Guy – Next Up - “Original Cell”: I’d kind of forgotten about Woolfy vs. Projections & I wish I hadn’t. This (I think) is the first release from them outside of Permanent Vacation, and consists of their own original track, and a couple of remixes. Theirs is a monster of a track, kicking off with a haunting end-of-night concert hall piano crash, morphing some harpsichord (?) with heart-wrenching strings and brass stabs; halfway through a vocal drops in - a kind of life-affirming Stones style hymn to love - sweeping strings, warm piano ripples and the rest of the orchestra driving the tune to (a much more) Emotional Rescue. The Khidja Mix starts all aquatic, ambient key washes with a plucked guitar, hands sliding frets, then looped tribal drums, gradually introducing layered elements from the original; swirling, twinkling synths join the party and a swooping vocal sample segues in and out, bringing the whole thing to a sunset crescendo. The Coyote Deep State Mix treks deeper into that falling One Dove sunset, with dubby overlays and a mid-tempo step, CDM looming large, with that string sweep somehow sounding even more dramatic, and a harmonica (not sure where that came from) giving it even more atmosphere, before plunging into the warmth of a mediterranean night. Super lovely.

Joe Morris – For their first release on their own Ritual Release label, Projections drop the ‘Woolfy’ aspect of their moniker as they present one of their most blissed out productions to date with the gorgeous ‘Original Cell’. Dripping in sumptuous authentic horns and strings, this semi-ambient sun-dappled West Coast slice of loveliness is elevated further by Woolfy’s multi-tracked ethereal vocal. Accompanying the original are mixes from Khidja and Coyote; the former turning in an epic paradisiacal wonder, complete with psychedelic touches that only intensifies further while Coyote deliver a more wistful mix that chugs along rather pleasantly, adding more drama in the strings and dubbing out the vocal.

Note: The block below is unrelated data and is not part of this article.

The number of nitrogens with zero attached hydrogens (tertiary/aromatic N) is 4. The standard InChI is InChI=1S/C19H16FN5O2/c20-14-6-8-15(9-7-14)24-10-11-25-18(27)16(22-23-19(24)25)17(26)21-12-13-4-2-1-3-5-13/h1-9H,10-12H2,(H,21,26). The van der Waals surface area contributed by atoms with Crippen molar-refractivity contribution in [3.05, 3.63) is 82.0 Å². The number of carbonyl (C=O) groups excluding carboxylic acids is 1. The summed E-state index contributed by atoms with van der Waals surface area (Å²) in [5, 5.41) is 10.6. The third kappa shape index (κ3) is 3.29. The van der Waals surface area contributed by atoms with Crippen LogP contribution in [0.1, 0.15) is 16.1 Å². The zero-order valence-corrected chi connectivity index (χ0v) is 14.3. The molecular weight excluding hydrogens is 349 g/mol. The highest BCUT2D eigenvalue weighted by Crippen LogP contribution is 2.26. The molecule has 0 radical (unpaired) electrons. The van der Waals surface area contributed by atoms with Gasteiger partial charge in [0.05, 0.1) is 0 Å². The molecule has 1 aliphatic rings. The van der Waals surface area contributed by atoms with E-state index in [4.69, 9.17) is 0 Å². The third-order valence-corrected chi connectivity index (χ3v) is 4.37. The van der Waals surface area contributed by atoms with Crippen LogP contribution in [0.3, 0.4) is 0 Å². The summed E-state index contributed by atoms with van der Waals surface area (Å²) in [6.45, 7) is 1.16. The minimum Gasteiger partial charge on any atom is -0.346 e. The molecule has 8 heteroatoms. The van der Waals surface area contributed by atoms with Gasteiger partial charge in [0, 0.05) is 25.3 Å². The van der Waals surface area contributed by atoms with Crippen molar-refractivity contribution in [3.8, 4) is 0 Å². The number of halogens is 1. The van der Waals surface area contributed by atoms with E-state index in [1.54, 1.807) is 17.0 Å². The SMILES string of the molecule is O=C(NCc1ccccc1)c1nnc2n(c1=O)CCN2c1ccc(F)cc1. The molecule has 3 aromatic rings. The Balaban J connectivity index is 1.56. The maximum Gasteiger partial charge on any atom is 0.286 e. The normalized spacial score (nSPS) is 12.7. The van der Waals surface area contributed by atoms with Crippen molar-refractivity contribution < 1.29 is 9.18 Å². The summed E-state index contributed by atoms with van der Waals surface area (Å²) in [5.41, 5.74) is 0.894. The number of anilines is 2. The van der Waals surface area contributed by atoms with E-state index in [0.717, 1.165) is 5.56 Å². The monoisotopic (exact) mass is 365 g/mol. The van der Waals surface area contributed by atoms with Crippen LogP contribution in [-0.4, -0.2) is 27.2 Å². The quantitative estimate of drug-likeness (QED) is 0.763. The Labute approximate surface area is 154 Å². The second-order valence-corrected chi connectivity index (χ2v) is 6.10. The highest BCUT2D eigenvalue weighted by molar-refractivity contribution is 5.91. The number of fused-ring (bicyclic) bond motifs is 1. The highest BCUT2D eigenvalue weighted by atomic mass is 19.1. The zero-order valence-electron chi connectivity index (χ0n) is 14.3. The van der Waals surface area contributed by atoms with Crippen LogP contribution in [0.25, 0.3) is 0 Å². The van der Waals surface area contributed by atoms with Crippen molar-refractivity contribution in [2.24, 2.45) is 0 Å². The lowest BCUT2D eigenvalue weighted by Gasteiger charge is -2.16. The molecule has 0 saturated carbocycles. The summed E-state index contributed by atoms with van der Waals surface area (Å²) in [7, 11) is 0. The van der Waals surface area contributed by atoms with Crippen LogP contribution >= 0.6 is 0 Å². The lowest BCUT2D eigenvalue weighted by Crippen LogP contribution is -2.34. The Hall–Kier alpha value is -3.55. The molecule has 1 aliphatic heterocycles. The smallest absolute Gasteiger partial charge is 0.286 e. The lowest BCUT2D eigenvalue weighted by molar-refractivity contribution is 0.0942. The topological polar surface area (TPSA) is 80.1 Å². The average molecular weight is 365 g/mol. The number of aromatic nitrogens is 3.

Deep Concentration – Life is full of odd coincidences, so I had to take notice when the new Projections project arrived in the ol’ inbox. Moments before, I was flipping through a box of random records and had pulled out “The Return Of Starlight” and had wandered over to Discogs to see if any of the LPs were available for reasonable prices here in the States. (Short answer: Nope) This is my type of modern Balearica – there’s so much going on that I’m not even sure how or where to start. The original mix of “Original Cell” starts with plaintive piano and then just gradually gets larger and larger – soon you’ve got full strings and synth washes and backwards-reverbed piano swells - and all that’s needed to keep it propulsive is a small shaker and some congas. Only towards the end does it hint at a vocal – we may never know for sure, but the original sounds like it might have been a massive rework of something else to begin with. The Khidja remix ups the cinematic vibes over the course of 10+ minutes – reverbed percussion gives this a dub-not-dub a half-speed throb that slowly shimmers and eventually grows into a full chug. Finally, Coyote peel all the layers off and lay the drums and synth bass bare – allowing hints of the vocal to signal the changes as the synth/string swells are re-introduced over the mix. Coyote can always be depended upon to deliver a mix that could work on a dancefloor, but isn’t so tracky and DJ focused that it becomes a chore to listen to while out on a walk. In fact, all three mixes offer something different – it almost becomes a lovely little mini-album, perfect for a small jaunt outside, into the fresh air. Maybe on the Italian Riviera – why not?